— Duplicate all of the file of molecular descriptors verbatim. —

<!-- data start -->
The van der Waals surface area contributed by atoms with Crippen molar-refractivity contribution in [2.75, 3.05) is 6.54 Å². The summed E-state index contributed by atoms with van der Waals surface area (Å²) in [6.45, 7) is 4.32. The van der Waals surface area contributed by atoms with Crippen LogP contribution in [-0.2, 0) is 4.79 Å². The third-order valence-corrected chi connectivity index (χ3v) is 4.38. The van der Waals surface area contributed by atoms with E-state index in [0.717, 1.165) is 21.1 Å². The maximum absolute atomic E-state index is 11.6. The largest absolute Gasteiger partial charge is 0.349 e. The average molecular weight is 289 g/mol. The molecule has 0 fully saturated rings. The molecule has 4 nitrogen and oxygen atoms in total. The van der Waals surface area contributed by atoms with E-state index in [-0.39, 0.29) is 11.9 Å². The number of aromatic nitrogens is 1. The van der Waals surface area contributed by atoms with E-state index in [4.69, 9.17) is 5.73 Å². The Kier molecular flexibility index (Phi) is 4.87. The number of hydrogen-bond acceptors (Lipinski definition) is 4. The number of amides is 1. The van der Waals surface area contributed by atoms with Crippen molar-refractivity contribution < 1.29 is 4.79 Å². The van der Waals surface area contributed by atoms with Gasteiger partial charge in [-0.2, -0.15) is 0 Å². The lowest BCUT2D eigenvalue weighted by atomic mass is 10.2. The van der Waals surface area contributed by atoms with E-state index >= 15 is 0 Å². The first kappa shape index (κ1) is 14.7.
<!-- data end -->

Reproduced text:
The van der Waals surface area contributed by atoms with Crippen molar-refractivity contribution in [2.75, 3.05) is 6.54 Å². The summed E-state index contributed by atoms with van der Waals surface area (Å²) in [6.45, 7) is 4.32. The van der Waals surface area contributed by atoms with Crippen LogP contribution in [-0.2, 0) is 4.79 Å². The third-order valence-corrected chi connectivity index (χ3v) is 4.38. The van der Waals surface area contributed by atoms with E-state index in [0.717, 1.165) is 21.1 Å². The maximum absolute atomic E-state index is 11.6. The largest absolute Gasteiger partial charge is 0.349 e. The average molecular weight is 289 g/mol. The molecule has 0 fully saturated rings. The molecule has 4 nitrogen and oxygen atoms in total. The van der Waals surface area contributed by atoms with E-state index in [-0.39, 0.29) is 11.9 Å². The number of aromatic nitrogens is 1. The van der Waals surface area contributed by atoms with E-state index in [4.69, 9.17) is 5.73 Å². The Kier molecular flexibility index (Phi) is 4.87. The number of hydrogen-bond acceptors (Lipinski definition) is 4. The number of amides is 1. The van der Waals surface area contributed by atoms with Crippen molar-refractivity contribution < 1.29 is 4.79 Å². The van der Waals surface area contributed by atoms with Gasteiger partial charge in [-0.2, -0.15) is 0 Å². The lowest BCUT2D eigenvalue weighted by atomic mass is 10.2. The van der Waals surface area contributed by atoms with E-state index >= 15 is 0 Å². The first kappa shape index (κ1) is 14.7.